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SIR WALTER BESANT.

After a Recent Photograph by Ellivit and Fry, London.

IR WALTER BESANT's studies of the French humorists and of the yen times of Thackeray, Dickens, and Macaulay have placed him in

the first rank of living English essayists. His portrait suggests the most striking characteristics of his style as an essayist - intellectual strength and good nature. His novels are read wherever Euglish is spoken.

SIR WALTER BESANT

(1838-)

TE O METIMES we tire of being subjugated by our intellectual su

periors and coerced by those who set up their moral excel

lencies in overwhelming array against us. As the schoolboy, when the woods are green with the first fresh tints of June, longs to escape from the majesty of his teacher to the company of vagrant boys whom, through the solid walls of the schoolroom and a mile of intervening fields, he can see splashing in the forbidden stream, so do we long for the delight of freedom in the company of minds of our likeness. And this longing, necessary for our growth, deserves indulgence at all times and gratification as often as possible. After we have been disciplined and instructed, taught with all necessary birching or the threat of it,

« To do the thing we never like,

Which is the thing we ought,”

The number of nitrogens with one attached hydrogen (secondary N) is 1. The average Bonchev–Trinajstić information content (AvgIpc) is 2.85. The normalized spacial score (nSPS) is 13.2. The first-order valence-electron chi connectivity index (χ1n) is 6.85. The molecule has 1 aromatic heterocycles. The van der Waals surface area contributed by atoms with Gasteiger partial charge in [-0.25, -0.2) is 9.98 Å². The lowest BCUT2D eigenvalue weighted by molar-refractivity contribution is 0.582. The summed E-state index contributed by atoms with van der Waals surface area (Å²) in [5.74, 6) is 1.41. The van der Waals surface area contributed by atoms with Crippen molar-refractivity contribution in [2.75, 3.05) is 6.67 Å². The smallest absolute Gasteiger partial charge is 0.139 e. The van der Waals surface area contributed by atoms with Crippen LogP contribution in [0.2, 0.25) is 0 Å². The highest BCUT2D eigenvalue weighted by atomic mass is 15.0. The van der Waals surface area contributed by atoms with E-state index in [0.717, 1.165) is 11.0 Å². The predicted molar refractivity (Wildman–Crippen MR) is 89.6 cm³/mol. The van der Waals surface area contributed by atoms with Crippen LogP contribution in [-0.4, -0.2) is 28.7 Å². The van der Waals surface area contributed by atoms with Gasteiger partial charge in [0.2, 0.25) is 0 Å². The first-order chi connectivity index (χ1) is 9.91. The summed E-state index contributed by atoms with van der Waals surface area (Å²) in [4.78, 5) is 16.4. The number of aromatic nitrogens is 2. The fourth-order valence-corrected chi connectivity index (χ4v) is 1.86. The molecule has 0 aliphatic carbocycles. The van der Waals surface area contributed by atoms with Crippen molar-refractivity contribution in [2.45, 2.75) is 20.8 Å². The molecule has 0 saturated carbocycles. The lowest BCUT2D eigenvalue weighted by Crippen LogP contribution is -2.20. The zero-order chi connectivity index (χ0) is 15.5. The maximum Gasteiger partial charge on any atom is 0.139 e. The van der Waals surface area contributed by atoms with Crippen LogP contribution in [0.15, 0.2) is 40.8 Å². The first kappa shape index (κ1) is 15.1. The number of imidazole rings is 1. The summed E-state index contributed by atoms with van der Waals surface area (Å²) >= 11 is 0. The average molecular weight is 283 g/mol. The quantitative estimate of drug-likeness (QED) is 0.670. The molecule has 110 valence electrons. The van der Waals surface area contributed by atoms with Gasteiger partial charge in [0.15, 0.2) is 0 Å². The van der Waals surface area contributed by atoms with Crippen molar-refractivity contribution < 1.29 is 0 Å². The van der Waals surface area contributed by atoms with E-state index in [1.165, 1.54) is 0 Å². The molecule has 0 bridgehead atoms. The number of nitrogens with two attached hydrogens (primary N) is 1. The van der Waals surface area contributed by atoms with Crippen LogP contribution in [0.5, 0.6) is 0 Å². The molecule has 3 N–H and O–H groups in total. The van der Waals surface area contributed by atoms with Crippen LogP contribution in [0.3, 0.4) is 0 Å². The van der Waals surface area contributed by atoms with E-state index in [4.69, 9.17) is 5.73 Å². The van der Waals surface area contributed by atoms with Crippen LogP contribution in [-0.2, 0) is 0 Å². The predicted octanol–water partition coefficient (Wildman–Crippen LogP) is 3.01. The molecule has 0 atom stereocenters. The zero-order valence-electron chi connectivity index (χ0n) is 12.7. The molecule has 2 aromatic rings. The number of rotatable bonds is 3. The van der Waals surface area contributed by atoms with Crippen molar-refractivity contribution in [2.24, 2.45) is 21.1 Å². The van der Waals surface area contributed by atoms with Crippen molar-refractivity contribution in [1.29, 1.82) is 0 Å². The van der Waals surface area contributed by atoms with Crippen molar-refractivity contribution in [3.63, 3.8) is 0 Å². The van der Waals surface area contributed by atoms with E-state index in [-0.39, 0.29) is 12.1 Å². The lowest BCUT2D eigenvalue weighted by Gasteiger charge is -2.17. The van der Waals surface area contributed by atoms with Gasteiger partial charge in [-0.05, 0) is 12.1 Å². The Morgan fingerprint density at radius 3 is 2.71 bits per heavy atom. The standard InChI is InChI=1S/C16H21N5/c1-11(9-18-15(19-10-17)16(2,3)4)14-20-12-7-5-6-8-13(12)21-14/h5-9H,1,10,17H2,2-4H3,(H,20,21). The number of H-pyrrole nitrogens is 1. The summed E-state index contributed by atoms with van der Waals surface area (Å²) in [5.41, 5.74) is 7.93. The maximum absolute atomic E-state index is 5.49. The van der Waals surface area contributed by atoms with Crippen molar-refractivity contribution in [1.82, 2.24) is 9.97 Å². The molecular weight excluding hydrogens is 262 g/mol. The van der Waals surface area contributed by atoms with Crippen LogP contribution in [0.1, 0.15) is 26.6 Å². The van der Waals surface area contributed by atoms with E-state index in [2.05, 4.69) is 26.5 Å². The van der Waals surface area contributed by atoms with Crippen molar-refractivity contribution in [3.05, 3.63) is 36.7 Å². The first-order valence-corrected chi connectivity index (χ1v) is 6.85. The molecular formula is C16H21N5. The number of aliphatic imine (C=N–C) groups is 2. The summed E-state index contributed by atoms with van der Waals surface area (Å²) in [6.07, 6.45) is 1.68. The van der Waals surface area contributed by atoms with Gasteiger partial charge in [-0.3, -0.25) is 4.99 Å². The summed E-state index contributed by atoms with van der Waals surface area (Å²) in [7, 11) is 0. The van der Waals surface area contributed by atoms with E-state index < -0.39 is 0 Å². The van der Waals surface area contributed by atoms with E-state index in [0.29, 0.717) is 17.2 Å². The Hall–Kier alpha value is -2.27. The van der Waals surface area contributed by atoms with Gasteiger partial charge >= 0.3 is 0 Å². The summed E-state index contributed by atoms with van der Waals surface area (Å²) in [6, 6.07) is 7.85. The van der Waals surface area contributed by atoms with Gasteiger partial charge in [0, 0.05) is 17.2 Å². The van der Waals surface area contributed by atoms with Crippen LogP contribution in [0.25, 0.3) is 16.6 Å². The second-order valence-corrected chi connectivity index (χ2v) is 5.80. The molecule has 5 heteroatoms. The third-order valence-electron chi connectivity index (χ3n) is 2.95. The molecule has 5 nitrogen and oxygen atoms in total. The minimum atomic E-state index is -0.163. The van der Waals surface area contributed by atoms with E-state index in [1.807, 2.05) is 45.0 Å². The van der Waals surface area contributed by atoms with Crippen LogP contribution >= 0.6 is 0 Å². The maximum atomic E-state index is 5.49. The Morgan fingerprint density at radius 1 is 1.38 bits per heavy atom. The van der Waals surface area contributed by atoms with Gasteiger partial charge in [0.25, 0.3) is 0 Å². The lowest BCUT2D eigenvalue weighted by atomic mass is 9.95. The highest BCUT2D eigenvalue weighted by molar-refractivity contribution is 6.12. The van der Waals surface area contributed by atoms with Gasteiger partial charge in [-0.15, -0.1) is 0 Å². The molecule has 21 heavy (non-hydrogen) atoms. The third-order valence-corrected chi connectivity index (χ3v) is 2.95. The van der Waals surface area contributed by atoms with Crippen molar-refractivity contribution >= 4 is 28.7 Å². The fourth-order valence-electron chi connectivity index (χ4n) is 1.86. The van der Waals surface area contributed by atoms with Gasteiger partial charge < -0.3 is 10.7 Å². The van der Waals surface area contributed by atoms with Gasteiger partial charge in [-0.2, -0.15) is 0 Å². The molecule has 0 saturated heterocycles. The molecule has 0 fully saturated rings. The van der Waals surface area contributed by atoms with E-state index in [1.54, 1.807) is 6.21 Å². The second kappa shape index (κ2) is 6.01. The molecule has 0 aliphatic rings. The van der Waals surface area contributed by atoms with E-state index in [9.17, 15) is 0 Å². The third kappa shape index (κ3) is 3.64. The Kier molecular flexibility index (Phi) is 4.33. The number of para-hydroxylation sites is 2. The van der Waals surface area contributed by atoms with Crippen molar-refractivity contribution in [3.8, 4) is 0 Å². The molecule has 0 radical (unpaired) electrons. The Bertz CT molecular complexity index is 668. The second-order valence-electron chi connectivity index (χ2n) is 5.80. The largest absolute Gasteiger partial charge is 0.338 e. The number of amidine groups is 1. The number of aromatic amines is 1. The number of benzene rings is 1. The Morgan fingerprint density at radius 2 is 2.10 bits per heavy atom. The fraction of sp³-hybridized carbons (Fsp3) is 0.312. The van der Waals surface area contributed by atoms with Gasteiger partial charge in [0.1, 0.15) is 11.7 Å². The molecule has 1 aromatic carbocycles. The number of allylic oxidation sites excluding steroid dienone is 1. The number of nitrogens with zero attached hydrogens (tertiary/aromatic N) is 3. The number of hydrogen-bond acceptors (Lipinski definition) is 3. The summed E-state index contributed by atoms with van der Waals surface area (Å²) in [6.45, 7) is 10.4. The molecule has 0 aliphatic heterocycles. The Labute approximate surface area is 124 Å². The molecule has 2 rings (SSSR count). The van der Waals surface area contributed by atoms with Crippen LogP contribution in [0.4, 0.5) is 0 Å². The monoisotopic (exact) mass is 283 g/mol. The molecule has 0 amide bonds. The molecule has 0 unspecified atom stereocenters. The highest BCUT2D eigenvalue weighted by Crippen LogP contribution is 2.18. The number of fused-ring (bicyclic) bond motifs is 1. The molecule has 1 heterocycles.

the time ought to come in the natural order of a well-conducted universe when we can do what we like. That, when it does come, is of all others the time for reading Sir Walter Besant's essays, novels, tales, or anything else he has written. For whatever it is, whether essay, tale, or novel, we shall find it the same thing in the end - to wit: what we like! If fifteen years ago it happened that, without waiting for the suggestions of eminent critics, we read by chance either « The Golden Butterfly,” or “All Sorts and Conditions of Men,” there is hardly a chance but that it alone of all the novels we read that year will stand the severest test to which any book can be putthat of whether or not the reader really liked it. For what a man really likes he assimilates — and in the nature of language and of things he can assimilate nothing else. To know Besant and not to like him is impossible. Hence, when the whole generation of unlikable people is forgotten, Besant will be remembered. «From the beginning,” says Charles Dudley Warner, "he was one of those who come with a tale which holdeth children from play and old men from the chimney corner.” If we ask how, we do not have far to seek for the answer. It is because he likes what we like. His mind holds easily all we have tried to hold in vain. Our impressions, which faded out before we could fix them, he fixed and held in trust

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